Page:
Teaching & Learning


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Can first-year undergraduates become researchers?

From designing experiments to writing papers, Dr Hazel Smith explains how first-year Biology students took on the challenge of completing an intensive research project.


18 September 2014

Like so many courses, the first-year Fundamentals of Biology module was originally designed to finish with a standard written exam. That was until the course tutors decided there was a better way.

Instead of sitting a test, students are challenged to design, conduct and present their own laboratory research projects. It’s an exciting proposition for a first-year undergraduate and, according to Dr Hazel Smith, it teaches them far more than revising for a written exam.

“It helps prepare them for the research work they will do in their third-year,” said Dr Smith, Faculty of Life Sciences.

“Research projects are the best experience they will have in terms of learning to be part of a workforce, interact with people, develop ideas and be critical about it. I feel it’s best to start them off early.”

So how does it work? Dr Hazel Smith broke down the two-week project into six stages

1. Experiment design

The research project takes place over two weeks – one week in the lab and one week drafting a paper. We’ve based the format on projects students have been doing on our field courses for many years.

In the lab, though, we had to think carefully about the organisms we were going make available. Eventually we opted for flies and fission yeast, as they were already familiar to students and could be used in experiments that would generate data in just a couple of days.

We used a session to introduce a few ideas, including looking at aging-related traits in fission yeast and the significance of eye colour in flies. The first two days were then spent learning to manipulate the organisms. Everyone had a go at the different techniques and then formed groups and defined their projects.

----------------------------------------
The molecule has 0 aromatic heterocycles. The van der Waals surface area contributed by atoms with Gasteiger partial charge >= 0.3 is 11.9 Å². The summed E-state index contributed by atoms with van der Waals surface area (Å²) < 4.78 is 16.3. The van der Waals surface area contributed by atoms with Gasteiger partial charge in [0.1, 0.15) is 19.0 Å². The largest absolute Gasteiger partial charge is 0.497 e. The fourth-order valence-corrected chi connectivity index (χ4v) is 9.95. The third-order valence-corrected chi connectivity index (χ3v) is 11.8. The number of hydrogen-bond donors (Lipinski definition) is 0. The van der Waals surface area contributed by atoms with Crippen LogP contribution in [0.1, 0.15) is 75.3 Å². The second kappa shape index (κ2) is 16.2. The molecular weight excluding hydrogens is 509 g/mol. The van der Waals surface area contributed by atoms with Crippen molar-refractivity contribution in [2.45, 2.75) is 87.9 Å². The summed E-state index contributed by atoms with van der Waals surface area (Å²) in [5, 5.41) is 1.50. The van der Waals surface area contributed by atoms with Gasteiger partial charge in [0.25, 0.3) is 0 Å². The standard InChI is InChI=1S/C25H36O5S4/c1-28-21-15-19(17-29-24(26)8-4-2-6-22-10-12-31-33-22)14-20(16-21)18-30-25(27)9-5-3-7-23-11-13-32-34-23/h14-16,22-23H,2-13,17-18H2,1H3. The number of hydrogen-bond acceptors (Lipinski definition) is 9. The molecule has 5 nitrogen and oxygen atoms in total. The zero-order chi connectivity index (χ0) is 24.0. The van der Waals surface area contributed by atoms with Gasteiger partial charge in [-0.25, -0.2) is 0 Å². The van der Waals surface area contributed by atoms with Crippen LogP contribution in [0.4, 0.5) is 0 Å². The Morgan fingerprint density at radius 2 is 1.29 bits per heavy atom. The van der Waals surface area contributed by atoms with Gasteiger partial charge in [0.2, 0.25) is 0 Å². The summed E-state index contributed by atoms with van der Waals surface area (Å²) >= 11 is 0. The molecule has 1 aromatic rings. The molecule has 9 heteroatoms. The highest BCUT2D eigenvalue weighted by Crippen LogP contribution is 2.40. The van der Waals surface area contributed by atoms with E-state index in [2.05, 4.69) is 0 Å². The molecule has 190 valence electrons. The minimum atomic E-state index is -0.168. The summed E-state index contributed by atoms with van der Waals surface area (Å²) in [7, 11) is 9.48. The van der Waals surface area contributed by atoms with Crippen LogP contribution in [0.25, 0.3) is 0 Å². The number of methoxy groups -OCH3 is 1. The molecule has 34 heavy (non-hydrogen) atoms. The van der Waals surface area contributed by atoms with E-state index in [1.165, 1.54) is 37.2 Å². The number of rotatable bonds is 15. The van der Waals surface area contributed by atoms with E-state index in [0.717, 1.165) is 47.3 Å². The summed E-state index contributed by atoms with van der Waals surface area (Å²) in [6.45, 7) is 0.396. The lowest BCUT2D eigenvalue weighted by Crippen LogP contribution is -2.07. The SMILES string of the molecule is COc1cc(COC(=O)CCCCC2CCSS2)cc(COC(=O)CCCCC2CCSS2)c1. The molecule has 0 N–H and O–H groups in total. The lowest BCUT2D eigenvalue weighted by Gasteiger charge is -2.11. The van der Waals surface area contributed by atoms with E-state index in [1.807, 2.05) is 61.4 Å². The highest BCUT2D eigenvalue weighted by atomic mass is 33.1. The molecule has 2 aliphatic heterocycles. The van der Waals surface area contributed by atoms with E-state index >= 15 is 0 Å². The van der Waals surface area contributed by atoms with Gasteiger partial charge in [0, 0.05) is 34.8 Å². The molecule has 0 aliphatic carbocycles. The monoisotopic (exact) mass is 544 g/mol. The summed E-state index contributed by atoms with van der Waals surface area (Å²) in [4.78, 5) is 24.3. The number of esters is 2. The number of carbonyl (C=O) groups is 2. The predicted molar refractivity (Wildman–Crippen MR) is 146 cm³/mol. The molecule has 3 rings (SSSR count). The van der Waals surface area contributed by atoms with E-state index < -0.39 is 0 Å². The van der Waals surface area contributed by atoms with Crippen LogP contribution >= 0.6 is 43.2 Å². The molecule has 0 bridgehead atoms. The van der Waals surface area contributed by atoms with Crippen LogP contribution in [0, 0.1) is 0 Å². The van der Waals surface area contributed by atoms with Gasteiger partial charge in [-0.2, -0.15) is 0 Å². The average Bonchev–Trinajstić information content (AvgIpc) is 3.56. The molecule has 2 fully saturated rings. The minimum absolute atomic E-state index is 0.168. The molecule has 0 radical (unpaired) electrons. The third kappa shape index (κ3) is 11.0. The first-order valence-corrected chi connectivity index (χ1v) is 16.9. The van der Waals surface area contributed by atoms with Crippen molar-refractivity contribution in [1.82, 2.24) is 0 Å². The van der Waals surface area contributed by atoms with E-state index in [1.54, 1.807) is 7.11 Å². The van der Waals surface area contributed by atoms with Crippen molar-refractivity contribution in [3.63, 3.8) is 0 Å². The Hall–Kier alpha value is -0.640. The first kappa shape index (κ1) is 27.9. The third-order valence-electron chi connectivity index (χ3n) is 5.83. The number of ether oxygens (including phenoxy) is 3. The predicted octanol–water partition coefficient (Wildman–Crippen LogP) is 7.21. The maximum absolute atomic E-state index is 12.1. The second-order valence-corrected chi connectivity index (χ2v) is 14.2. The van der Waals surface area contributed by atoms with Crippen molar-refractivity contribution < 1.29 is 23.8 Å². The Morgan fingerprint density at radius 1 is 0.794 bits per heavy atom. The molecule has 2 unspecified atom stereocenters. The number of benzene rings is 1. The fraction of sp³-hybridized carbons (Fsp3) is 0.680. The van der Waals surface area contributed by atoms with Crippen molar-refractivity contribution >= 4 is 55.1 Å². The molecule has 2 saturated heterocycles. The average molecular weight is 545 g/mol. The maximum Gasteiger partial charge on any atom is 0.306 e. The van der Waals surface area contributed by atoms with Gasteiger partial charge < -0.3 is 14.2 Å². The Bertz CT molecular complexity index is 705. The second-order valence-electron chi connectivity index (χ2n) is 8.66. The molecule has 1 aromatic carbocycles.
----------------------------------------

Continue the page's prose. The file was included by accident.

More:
We thought they would stick to a few simple hypotheses, but they started thinking far more broadly and came up with lots of interesting ideas.

2. Data gathering

I was impressed by the ingenuity the students showed when designing their experiments.

There are lots of potential problems in dealing with organisms – issues that you wouldn’t think about when reading about experiments in textbooks. This project introduced them to the real nuts and bolts of research work.

One of the experiments they chose was an investigation of the effect alcohol consumption has on mating success among flies. Selecting male and female flies, anaesthetising them, putting them together and then allowing time for the anaesthetic to wear off was just one practical problem they had to overcome. Similarly, how do you expose flies to alcohol without letting them drown in it? In the literature, it sounds so simple.

3. Analysis

We were available to offer advice while students worked on the practical experiments, and at that point some were already asking about analysis.

We also held a seminar on statistical analysis. During this one-hour workshop, we presented tests they could do and then discussed methods and approaches.